Things to avoid: Avoid speculation with investments tied to your long-term financial goals. Avoid investing in longer-term interest-bearing treasuries or certificates. The one-year CD is around 0.40 percent and out to the 10-year treasury at 1.80 percent, and although a safe investment, two factors work against you: When interest rates finally begin to rise, you will face erosion of principal with bonds. Inflation -- your buying power is losing ground as the cost of living climbs faster than the value of your investment."

[caption id="attachment_54615" align="alignleft" width="200" caption="Steven Jenkins"][/caption]

Steven Jenkins is a senior vice president and the director of trust services at Santa Rosa’s Exchange Bank. He has 30 years of experience in investment and fiduciary services and has held executive positions at several institutions throughout his career.

"The major concern of clients today is yield, or more precisely, the lack of yield. Many investors have lowered their fixed income quality standards and lengthened duration in order to obtain a percent or two of addition yield. Some have also ventured into illiquid real estate investment trusts in search of yield only to find that the market value of their investment has been cut in half. We continue to remind our clients to focus on total return versus just current income, and not to lessen their focus on risk management when evaluating their fixed income portfolio. 

There are a number of events on the horizon, both large and small, that will affect the accumulation, preservation, and transfer of wealth. Regarding the transfer of wealth, due to current gift and estate tax laws, along with uncertainty with respect to future changes in these tax rules, this year represents a potential once-in-a-lifetime opportunity for many families to reduce their taxable estate and pass on more of their assets to their beneficiaries.

While the current estate tax laws allow an exemption of the first $10 million per couple, these exemptions are likely to change in 2013. The federal gift and estate exemption amounts expire at the end of this year and, absent congressional action, will revert to exemptions of only $1 million per person and tax rates of 55 percent on the amount in excess of $1 million. Although most tax and wealth management professionals believe Congress will act before year end on estate and gift tax legislation, virtually everyone thought they would have acted in 2010, yet they failed to do so. With Congress continually kicking the can down the road on the estate tax, the wealth transfer component of a wealth management plan needs the same periodic review process as does one’s investment plan."

[caption id="attachment_54616" align="alignleft" width="200" caption="Earl "Ed" Osborn"][/caption]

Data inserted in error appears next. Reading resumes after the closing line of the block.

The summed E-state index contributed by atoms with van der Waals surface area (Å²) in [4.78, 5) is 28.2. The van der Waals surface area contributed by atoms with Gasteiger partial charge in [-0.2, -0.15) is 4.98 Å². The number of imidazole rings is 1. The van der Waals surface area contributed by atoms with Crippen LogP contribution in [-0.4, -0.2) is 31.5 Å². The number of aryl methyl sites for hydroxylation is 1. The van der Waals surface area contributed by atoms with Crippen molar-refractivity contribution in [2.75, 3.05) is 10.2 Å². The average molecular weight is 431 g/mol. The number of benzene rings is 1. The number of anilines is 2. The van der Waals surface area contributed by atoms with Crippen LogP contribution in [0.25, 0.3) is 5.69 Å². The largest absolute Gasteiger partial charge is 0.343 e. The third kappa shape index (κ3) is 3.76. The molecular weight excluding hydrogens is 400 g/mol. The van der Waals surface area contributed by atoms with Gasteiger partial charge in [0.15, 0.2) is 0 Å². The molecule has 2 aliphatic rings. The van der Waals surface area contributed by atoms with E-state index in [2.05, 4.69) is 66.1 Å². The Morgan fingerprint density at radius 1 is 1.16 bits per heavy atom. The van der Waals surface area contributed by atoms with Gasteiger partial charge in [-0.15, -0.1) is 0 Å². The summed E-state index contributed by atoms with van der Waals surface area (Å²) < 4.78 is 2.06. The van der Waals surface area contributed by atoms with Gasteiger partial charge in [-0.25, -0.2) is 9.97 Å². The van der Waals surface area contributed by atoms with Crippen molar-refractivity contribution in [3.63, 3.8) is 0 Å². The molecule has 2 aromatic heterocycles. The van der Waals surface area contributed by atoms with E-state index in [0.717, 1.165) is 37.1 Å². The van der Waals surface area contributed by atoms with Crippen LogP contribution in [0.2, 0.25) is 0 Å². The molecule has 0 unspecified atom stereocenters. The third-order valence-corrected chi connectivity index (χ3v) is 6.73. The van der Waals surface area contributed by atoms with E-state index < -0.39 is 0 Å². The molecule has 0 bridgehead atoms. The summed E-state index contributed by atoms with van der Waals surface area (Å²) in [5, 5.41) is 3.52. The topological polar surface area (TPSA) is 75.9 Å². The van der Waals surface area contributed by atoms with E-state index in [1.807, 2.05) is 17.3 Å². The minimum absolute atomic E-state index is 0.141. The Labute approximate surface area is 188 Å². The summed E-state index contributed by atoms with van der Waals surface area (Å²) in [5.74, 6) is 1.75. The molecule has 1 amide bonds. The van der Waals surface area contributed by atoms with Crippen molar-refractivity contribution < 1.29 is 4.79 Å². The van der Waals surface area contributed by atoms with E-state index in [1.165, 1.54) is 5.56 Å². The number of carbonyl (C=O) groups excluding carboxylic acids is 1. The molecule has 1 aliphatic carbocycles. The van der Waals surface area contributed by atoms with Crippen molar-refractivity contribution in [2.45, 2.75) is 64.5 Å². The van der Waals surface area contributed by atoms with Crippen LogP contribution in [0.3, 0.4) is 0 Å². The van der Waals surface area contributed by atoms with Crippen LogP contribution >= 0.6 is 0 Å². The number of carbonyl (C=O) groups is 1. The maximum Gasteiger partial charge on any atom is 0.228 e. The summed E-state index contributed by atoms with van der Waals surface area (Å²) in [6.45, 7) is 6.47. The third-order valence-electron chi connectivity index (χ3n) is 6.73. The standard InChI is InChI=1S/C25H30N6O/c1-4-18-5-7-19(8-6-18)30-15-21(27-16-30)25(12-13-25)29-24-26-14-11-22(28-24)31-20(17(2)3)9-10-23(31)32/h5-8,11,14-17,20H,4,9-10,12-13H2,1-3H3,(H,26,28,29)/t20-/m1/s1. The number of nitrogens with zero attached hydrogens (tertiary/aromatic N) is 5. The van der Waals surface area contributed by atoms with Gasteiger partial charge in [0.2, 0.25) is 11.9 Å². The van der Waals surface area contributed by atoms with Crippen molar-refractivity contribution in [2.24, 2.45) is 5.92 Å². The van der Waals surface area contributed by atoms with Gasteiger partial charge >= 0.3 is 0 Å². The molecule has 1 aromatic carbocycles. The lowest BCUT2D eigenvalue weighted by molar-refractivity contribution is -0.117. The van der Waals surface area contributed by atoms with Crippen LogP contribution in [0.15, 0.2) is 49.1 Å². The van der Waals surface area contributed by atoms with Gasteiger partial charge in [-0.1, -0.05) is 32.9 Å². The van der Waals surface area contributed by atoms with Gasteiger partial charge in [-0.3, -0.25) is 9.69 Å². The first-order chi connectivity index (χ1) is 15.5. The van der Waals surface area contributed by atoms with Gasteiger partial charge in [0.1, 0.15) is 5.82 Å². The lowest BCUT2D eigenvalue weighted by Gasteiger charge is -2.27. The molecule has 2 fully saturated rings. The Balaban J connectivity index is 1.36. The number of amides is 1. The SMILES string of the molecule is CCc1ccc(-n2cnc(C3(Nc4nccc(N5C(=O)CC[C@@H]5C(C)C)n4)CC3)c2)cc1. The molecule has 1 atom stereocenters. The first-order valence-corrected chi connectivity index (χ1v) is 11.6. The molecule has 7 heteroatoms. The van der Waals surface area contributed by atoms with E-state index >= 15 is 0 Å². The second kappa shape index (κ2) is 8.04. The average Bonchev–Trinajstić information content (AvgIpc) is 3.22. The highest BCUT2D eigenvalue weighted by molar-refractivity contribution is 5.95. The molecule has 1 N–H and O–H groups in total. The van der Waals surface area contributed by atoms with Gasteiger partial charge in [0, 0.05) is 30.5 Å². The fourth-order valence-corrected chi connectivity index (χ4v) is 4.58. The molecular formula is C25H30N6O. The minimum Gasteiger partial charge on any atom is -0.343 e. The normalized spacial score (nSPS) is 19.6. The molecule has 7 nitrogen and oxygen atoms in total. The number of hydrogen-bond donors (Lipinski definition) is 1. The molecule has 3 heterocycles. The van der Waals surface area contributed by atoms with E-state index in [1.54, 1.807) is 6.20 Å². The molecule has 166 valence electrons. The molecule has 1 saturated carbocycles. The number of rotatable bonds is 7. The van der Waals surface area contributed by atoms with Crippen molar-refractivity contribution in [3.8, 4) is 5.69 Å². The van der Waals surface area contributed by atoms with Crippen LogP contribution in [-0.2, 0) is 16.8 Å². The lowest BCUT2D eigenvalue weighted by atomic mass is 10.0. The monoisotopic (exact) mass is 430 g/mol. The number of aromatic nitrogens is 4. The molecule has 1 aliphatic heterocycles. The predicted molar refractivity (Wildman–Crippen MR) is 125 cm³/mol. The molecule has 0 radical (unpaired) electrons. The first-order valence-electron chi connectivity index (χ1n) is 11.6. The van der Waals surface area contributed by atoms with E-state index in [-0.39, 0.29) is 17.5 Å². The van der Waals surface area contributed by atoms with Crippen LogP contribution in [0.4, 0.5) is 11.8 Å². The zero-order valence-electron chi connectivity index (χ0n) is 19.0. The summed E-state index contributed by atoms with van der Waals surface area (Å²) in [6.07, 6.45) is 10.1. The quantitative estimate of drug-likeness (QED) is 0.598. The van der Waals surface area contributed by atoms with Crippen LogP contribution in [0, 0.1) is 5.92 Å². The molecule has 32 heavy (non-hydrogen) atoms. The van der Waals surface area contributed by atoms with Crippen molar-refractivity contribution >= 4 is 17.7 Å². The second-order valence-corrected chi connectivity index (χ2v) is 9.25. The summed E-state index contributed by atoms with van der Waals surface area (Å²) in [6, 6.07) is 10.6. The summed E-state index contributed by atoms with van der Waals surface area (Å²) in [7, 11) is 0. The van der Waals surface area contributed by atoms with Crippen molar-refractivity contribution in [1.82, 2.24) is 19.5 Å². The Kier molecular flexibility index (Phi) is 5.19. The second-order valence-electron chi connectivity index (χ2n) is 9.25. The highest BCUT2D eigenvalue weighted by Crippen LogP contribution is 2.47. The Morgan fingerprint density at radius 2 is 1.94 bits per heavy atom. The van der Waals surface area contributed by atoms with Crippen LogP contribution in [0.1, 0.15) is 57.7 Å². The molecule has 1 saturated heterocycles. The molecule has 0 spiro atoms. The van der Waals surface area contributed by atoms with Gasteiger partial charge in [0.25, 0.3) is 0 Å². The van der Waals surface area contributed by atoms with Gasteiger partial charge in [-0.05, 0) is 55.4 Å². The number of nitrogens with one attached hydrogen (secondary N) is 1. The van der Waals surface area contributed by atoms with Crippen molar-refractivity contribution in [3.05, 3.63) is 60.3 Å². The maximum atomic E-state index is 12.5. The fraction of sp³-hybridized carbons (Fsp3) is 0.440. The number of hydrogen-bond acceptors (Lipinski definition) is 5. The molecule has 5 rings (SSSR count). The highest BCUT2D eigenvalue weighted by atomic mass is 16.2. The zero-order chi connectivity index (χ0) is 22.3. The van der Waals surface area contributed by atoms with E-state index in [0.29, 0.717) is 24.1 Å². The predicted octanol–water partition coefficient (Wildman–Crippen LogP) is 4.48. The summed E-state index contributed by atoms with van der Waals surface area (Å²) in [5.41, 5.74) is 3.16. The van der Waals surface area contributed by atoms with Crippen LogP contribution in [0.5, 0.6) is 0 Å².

Earl “Ed” Osborn helped found the wealth advising firm now known as Bingham, Osborn & Scarborough in 1985, following his role as a partner in the law firm Johnston & Klein. He is the author of California Securities Exemptions, Transactions Analysis Program, and is based in the firm’s Healdsburg office.

"Today’s economic climate is marked by more uncertainty than one or five years ago, with a greater range of potential outcomes, none of which is assured. The economy is teetering between economic growth and double-dip recession. The job market is tenuous. Economic policy is swinging between the alternatives of austerity (Europe) and measured stimulus (United States.) 

Clients need to know that we are in new territory, dealing with an economic cycle unlike prior cycles in the post-World War II era. Economic growth can no longer be generated through increased government spending or increased consumer borrowing. Globalization leaves us more vulnerable to events beyond our control. These problems are exemplary of a modern world which is complex and interconnected, in which we must experiment with new ways of doing things, not knowing exactly what will work.

Clients are concerned on the one hand with a double-dip recession and deflation, and on the other hand with rising interest rates and uncontrolled inflation. Each possibility requires a different investment approach, which necessitate trade-offs. Investors are uncertain what to do, and have no clear idea of the future.

What clients must do is not try to predict the future, but rather to learn how to invest in an uncertain world with a wide range of potential outcomes. This means don’t make big bets on one investment or another. Diversify widely. Hedge against multiple risks. Don’t try to make a fortune. Be happy with preserving assets and earning competitive returns."

[caption id="attachment_54617" align="alignleft" width="200" caption="Henry Pilger"][/caption]

Henry Pilger is a principal and chairman at Vista Wealth Management and co-founder of Burr Pilger Mayer, the largest California-based accounting firm. He has over 25 years of experience in wealth management, spanning a variety of subjects.

"Many of our clients are beginning to feel more comfortable with the recovering economy and with their investment portfolio. Others have adjusted their investment strategy to a more conservative posture. The volatility of the markets these past few years has highlighted the importance of integrating financial planning and portfolio selection. Our clients want to know if they have enough money to retire comfortably, often years before their 65th birthday. Clearly identifying a client's possible life paths allows us to select the appropriate level of investment risk required to accomplish their goals.